All 50 of the turtles would have hatched sometime during this last hatchling season which took place between January and March. Picture: uShaka Sea World
All 50 of the turtles would have hatched sometime during this last hatchling season which took place between January and March. Picture: uShaka Sea World
All 50 of the turtles would have hatched sometime during this last hatchling season which took place between January and March. Picture: uShaka Sea World
All 50 of the turtles would have hatched sometime during this last hatchling season which took place between January and March. Picture: uShaka Sea World
All 50 of the turtles would have hatched sometime during this last hatchling season which took place between January and March. Picture: uShaka Sea World
All 50 of the turtles would have hatched sometime during this last hatchling season which took place between January and March. Picture: uShaka Sea World
All 50 of the turtles would have hatched sometime during this last hatchling season which took place between January and March. Picture: uShaka Sea World
All 50 of the turtles would have hatched sometime during this last hatchling season which took place between January and March. Picture: uShaka Sea World

Durban’s warmth and uShaka Sea World was the preferred destination for fostering 50 Loggerhead turtles which were found on various locations along the Cape Coast.

At first the turtles were taken to the Two Oceans Aquarium for primary treatment.

They had weighed no more than 150g and could fit into the palm of your hand.

Since the aquarium was awaiting the arrival of more stranded hatchlings, uShaka Sea World who have a specialised world class turtle rehabilitation facility, and is positioned along the warm Indian Ocean, they would keep the turtles.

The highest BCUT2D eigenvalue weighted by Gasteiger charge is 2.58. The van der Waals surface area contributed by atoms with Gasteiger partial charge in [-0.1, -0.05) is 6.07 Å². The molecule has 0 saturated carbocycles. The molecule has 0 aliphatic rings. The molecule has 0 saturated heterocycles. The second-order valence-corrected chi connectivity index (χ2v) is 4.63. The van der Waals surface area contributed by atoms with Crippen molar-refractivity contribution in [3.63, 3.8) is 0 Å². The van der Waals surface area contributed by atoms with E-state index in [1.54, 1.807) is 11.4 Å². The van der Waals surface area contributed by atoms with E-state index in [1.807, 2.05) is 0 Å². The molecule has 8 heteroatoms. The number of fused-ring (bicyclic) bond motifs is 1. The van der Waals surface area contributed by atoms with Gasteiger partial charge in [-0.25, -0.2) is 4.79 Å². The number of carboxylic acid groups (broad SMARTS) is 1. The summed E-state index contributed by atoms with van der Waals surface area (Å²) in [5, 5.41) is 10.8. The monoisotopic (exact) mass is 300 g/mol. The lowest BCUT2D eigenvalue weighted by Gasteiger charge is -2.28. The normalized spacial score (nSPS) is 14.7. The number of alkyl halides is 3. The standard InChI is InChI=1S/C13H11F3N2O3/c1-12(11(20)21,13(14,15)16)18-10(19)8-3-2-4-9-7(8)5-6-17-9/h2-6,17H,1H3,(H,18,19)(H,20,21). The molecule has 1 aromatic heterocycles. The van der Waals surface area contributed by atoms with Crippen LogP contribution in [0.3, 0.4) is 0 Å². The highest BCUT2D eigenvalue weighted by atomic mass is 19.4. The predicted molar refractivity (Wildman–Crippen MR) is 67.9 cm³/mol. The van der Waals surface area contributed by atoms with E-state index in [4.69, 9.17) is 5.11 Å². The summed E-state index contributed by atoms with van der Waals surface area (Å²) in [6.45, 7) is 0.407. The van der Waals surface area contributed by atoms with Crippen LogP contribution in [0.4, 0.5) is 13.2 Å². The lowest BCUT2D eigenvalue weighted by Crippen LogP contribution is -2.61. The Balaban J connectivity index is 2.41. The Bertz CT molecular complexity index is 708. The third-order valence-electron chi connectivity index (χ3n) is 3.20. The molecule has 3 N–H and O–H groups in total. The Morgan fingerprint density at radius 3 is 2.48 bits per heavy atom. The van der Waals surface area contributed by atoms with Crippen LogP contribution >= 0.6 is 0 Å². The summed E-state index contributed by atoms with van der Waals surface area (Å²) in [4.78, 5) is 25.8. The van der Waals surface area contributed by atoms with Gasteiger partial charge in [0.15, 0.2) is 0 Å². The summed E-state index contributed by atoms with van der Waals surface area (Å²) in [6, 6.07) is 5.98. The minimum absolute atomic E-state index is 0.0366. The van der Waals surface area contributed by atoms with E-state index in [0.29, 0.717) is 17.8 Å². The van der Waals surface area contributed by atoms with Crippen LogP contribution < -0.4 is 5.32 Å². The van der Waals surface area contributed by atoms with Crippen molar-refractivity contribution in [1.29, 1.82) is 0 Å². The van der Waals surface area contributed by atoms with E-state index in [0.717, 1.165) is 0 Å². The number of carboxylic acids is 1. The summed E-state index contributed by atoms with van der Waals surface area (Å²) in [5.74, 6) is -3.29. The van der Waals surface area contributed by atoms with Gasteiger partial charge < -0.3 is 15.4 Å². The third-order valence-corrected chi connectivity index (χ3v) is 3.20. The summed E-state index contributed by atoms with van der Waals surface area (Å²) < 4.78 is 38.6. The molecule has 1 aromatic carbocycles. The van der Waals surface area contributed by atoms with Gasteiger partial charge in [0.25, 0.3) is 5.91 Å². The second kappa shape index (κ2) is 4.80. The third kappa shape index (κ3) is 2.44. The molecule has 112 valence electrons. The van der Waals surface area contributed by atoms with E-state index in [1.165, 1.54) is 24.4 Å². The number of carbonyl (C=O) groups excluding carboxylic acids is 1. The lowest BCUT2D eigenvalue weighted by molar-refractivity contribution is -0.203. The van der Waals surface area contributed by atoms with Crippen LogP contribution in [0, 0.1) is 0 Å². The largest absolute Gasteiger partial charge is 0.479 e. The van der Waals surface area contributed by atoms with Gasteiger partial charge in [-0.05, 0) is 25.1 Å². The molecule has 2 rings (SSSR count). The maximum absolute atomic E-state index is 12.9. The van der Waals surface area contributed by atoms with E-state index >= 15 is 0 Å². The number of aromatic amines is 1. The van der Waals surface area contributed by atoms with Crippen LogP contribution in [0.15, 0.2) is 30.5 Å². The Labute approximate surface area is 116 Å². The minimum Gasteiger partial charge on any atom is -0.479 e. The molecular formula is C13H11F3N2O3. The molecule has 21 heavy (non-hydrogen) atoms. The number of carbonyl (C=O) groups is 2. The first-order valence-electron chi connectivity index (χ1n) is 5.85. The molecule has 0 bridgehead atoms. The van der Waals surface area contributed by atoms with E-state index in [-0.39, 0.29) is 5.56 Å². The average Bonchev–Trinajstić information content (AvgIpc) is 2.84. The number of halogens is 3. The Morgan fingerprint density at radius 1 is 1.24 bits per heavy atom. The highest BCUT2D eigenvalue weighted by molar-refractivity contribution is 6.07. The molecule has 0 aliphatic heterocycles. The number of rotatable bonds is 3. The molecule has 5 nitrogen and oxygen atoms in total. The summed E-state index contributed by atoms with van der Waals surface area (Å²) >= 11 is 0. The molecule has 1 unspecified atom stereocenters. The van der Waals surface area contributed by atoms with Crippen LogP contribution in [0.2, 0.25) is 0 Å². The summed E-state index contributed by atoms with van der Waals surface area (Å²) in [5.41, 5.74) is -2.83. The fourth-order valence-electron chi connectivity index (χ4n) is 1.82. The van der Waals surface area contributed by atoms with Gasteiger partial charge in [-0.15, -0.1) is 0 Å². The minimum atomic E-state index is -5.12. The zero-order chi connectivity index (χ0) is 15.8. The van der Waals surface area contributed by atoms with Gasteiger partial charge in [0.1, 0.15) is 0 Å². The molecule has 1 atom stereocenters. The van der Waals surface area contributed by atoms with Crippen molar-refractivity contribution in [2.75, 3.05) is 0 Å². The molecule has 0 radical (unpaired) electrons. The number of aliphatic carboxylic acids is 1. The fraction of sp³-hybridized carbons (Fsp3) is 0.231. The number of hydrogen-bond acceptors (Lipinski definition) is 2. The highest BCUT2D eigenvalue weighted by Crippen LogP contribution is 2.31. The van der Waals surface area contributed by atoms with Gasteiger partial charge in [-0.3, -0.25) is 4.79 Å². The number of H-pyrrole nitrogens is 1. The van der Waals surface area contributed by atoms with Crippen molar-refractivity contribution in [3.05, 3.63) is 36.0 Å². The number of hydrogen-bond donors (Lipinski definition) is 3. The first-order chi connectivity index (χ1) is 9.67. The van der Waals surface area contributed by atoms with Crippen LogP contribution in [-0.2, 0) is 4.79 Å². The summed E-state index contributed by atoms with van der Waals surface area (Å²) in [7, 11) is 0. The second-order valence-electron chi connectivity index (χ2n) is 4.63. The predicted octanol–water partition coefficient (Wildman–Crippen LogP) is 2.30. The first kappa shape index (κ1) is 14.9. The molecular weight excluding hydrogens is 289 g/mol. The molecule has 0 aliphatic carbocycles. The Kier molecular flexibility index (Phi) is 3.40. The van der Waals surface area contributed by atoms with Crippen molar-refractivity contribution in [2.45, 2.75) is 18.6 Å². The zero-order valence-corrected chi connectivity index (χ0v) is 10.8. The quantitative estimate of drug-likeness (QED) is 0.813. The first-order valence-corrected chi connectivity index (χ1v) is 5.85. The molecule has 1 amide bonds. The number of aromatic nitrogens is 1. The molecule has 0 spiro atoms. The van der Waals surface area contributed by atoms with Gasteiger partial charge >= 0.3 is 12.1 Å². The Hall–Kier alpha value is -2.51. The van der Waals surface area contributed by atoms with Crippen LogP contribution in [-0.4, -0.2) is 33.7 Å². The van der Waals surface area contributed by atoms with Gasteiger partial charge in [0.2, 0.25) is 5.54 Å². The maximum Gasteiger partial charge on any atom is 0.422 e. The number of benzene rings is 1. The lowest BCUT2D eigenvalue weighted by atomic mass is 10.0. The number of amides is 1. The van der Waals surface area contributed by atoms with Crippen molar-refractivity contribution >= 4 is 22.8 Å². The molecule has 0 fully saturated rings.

It seems the turtles may have hatched between took place between January and March, during the last hatchling season.

“After making their way into the ocean, hatchlings head out to sea until they reach the Agulhas Current which takes them on a journey southwards and then outwards and upwards into the Indian Ocean Basin. The strong onshore winds recently experienced in the Cape meant these little turtles did not head outwards and upwards, but rather into the cold coastal Cape waters where they are unable to survive,” the South African Association for Marine Biological Research (Saambr) said on their Facebook page.

Saambr said although hatchling rehabilitation times vary and are case dependent their convalescence is usually much shorter than older turtles as they are merely in need of rest, rehydration and nourishment before once again heading off on their ocean journey. If all goes well the little Loggerheads will be back in the ocean before winter.

Senior Aquarist Malini Pather requested that “if you find a turtle hatchling on the beach, please do not put it back into the sea as it is clearly in trouble. Rather pick it up and keep it dry, out of the wind and direct sunlight and place it, if possible, in a tub on a piece of dry towel. As soon as you are able, please call:

uShaka Sea World

031 328 8222 office hours

031 328 8060 after hours, public holidays and weekends

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